California’s school districts and county offices of education are eager to welcome students back to the classroom and support efforts to return students to in-person instruction safely. CSBA recognizes that the state’s attempt to mitigate the spread of COVID-19 includes a multi-layered approach requiring that masks be worn in schools. Students who decline to wear masks must be provided an educational alternative, such as independent study. Unfortunately, the intersection of the masking law with the new independent study requirements in Assembly Bill 130 may keep some students out of the classroom without offering another viable educational option.
Under AB 130, if students are placed in independent study because they did not want to wear a mask in school, and subsequently fail to meet the attendance or engagement standards, the law requires that they return to in-person instruction, even though these students were barred from the classroom for their refusal to wear masks in the first place. The law also fails to provide an instructional alternative for students in school districts and county offices that receive a waiver since they are unable to offer independent study due to fiscal, logistical or technological limitations. In addition, the legislation does not account for students who are placed in independent study but lack an adequate internet connection.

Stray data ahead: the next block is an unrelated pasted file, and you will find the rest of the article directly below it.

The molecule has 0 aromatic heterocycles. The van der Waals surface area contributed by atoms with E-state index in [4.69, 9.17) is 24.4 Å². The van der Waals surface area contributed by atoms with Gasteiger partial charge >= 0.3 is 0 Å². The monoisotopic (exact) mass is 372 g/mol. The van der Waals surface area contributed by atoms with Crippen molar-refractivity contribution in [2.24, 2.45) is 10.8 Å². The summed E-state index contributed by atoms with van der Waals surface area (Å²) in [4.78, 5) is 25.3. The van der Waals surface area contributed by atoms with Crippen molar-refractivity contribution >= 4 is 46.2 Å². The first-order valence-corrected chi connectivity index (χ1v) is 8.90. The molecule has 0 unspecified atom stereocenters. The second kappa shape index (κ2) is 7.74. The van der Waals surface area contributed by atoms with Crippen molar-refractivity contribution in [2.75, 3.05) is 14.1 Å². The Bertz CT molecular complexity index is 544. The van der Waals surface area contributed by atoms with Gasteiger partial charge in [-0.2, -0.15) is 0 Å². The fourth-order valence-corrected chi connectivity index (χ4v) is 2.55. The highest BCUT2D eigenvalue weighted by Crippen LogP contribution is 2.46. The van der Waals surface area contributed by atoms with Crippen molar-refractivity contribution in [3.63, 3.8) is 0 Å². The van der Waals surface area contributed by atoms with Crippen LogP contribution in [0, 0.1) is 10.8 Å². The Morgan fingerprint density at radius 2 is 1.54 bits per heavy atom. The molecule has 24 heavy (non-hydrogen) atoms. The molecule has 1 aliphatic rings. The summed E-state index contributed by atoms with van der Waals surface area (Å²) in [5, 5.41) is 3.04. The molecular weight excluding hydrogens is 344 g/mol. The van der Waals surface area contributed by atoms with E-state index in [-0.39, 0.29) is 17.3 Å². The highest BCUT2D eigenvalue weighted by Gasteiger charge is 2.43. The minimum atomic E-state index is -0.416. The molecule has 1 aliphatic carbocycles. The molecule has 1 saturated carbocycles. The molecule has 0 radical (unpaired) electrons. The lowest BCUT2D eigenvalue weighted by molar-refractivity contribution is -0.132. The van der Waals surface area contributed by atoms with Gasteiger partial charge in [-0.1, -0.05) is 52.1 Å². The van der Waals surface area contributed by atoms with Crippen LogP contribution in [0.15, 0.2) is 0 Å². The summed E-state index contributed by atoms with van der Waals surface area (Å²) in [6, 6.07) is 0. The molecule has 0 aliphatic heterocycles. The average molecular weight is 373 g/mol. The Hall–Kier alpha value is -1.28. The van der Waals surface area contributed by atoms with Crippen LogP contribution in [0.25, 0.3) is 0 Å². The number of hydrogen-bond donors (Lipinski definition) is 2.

District and county board members must consider how new laws will be implemented and the real-world impacts such laws may have, even if these impacts may not be readily visible to those who are not engaged in the daily work of serving students. The state needs to consider all the implications of the new law and guidance and address these issues in a way that allows local educational agencies to achieve the shared goal of returning all students to the classroom safely.
Come to school unmasked —> Go to independent study —> Don’t “engage” enough in independent study —> Go back to school unmasked —> Go back to independent study for not wearing a mask
*LEAs have the option of educating unmasked students on-campus — in outdoors settings — since the guidance requires only that students remain masked while indoors.